Several people I know have started blogs lately. Conversations with them have reminded me of a few things. I’m far from an A-list blogger, and was never anything more than an E- or F-list guy. At my peak, I got about 2,000 page views per day, but I’m a ways from that now. All I can say now is that I’ve been doing it 11 years. Some people have been blogging longer than me, but not a lot.
Oddly enough, 11 things about blogging came to mind. One for each year?
1. What do you have to say that nobody else is saying? In 1997-98, I had a series of conversations with Bart Larson, a photographer and author who had once worked with the prolific Christian author Josh McDowell. McDowell writes, on average, five books a year.
At the time, Bart hadn’t published anything in years. I asked him why, and his one-sentence answer was some of the best advice I’ll ever get. He simply said he didn’t have anything to say at the time that other people weren’t already saying, and he would write again if and when he did.
I’ve heard more than one person say that nobody cares what they have to say about anything. That matters less than whether anyone else is saying it.
2. Write it down. Some days you have more ideas than time. Some days you have time but no ideas. So record those ideas somewhere, so you can come back to them when writer’s block hits.
3. Save drafts. Even if they’re sketchy, you can come back and fill in the blanks on a slow day. Jot down some fragments, some links, whatever it takes to jog your memory later, and whatever you have the time and energy to do. Don’t worry if your heart’s just not in it now. There will come a time when you have no ideas, and if it’s still a good idea, you’ll be a whole lot more motivated to finish it. I was amused when I read that Rob O’Hara does this same thing. When a method works, multiple people are likely to stumble onto it.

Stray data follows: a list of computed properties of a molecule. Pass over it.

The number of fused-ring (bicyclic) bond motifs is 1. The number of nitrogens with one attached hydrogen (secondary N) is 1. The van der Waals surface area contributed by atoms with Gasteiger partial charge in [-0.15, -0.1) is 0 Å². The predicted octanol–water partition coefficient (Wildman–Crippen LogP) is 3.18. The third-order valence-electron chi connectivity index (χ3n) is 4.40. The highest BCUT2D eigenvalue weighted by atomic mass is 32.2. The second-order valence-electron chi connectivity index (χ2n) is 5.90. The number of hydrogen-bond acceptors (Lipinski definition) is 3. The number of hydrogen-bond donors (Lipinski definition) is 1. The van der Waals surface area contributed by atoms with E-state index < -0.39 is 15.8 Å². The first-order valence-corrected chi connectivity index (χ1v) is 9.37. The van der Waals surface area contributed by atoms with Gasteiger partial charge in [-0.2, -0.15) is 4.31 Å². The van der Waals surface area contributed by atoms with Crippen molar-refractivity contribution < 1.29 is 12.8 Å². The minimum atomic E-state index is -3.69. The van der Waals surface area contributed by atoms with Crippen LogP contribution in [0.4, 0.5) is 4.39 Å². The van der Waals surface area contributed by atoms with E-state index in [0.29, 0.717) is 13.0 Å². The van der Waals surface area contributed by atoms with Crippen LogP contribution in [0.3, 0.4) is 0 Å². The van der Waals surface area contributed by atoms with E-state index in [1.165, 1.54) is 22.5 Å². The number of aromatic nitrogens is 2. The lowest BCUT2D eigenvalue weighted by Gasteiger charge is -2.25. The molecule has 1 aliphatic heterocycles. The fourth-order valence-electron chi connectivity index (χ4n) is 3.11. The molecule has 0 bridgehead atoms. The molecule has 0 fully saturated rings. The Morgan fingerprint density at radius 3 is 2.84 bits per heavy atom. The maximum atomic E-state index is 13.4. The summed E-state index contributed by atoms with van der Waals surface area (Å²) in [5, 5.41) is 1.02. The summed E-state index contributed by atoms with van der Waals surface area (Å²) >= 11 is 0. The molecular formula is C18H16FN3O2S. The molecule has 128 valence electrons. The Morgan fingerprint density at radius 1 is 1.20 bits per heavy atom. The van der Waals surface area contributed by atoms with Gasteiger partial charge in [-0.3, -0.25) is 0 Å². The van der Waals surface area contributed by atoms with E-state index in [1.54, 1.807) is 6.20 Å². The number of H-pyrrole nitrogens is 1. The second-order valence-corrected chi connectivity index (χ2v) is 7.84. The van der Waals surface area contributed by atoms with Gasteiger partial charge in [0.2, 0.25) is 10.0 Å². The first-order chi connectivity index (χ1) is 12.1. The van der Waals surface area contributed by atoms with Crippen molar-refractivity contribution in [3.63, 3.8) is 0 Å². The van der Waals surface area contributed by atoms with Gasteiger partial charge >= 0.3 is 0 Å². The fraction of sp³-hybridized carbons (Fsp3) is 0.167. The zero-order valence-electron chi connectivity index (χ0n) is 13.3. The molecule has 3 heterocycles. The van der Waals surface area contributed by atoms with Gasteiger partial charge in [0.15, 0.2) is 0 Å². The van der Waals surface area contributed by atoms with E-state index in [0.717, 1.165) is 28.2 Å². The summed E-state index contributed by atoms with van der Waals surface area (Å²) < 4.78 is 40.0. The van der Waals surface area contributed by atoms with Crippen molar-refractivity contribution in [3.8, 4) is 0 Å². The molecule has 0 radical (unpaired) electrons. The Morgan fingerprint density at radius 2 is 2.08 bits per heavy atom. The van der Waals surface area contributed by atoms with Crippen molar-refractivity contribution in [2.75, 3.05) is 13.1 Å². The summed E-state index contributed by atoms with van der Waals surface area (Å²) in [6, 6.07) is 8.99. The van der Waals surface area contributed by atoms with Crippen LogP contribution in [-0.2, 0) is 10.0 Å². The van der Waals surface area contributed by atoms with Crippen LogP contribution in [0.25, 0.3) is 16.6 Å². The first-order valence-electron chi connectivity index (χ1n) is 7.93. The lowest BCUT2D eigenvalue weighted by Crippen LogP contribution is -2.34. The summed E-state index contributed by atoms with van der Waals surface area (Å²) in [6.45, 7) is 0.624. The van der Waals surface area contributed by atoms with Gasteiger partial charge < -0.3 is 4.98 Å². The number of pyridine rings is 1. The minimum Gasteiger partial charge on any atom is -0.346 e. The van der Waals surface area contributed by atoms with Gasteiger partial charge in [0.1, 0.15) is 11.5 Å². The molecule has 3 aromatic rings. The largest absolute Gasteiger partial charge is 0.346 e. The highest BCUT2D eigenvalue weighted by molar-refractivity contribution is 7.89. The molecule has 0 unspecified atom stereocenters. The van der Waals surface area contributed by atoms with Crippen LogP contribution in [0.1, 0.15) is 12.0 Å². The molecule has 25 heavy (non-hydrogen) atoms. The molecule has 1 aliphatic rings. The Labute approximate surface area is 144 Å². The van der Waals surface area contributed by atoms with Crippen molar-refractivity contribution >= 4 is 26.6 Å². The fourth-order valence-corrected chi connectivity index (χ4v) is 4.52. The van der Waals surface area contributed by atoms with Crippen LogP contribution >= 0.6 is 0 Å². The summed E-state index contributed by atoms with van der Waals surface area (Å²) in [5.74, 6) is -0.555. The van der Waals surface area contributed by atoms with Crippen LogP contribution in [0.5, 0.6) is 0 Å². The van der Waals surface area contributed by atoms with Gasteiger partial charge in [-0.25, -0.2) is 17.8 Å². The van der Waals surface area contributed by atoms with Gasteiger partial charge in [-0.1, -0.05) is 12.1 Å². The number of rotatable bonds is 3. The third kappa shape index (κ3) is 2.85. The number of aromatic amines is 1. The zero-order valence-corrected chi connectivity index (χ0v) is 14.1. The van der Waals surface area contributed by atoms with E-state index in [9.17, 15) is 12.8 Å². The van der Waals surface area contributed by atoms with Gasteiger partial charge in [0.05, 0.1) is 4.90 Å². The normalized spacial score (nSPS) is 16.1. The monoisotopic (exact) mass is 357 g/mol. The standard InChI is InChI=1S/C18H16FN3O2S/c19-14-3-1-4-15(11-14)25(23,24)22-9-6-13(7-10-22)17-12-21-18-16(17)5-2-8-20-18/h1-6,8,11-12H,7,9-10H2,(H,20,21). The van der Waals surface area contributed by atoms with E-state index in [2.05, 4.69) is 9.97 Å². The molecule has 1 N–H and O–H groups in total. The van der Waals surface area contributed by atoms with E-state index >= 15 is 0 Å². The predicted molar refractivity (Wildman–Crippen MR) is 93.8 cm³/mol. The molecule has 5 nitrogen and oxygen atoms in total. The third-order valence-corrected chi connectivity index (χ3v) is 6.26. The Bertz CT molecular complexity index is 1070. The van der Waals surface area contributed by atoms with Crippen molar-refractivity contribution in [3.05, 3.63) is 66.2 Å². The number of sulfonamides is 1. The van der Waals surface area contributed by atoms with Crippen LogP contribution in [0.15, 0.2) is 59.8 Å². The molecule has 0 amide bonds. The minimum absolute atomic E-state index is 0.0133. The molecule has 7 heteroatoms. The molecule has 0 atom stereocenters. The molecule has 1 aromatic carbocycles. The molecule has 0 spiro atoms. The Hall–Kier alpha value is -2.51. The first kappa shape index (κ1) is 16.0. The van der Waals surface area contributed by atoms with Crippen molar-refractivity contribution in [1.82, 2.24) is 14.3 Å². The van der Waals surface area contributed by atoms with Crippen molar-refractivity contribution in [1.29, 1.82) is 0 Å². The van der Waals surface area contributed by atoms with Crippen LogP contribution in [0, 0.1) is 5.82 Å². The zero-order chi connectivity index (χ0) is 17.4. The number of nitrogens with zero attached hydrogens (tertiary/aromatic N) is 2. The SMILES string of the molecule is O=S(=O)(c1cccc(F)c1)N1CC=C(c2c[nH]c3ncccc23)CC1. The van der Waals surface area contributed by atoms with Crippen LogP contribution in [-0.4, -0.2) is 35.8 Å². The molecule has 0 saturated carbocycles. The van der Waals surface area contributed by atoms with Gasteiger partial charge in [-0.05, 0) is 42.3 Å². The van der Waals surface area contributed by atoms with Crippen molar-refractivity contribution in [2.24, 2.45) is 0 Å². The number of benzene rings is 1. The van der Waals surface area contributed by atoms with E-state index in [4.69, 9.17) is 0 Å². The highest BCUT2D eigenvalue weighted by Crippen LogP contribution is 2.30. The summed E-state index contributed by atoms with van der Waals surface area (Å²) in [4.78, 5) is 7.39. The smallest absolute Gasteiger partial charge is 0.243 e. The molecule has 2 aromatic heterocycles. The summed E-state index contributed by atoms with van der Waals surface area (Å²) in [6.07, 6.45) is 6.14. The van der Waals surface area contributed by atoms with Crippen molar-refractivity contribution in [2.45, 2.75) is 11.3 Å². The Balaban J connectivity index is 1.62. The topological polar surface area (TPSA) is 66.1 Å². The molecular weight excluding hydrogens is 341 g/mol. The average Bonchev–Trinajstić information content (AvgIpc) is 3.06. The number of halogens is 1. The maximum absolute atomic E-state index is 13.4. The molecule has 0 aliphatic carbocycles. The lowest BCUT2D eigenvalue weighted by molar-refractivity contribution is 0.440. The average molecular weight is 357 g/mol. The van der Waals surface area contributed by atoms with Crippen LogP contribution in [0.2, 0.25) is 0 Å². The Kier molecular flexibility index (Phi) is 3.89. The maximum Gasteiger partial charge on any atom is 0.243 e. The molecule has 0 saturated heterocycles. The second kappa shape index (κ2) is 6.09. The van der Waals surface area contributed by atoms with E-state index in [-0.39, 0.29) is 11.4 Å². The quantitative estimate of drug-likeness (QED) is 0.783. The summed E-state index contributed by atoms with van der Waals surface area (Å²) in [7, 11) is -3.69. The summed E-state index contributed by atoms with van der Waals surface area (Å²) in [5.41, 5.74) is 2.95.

4. Pay attention to your search logs. What people are looking for and what they get when they land on your site can be two different things. WordPress tells you what people are searching for and what they’re actually reading.
Sometimes it’s clear that what you wrote isn’t exactly what they were looking for. If you know something about what they were actually looking for, go write that piece. And I would say the sooner the better, since you know people are looking for it. If people are clicking on something that’s barely relevant, that’s a good sign nobody else is writing about it either. (See point #1.)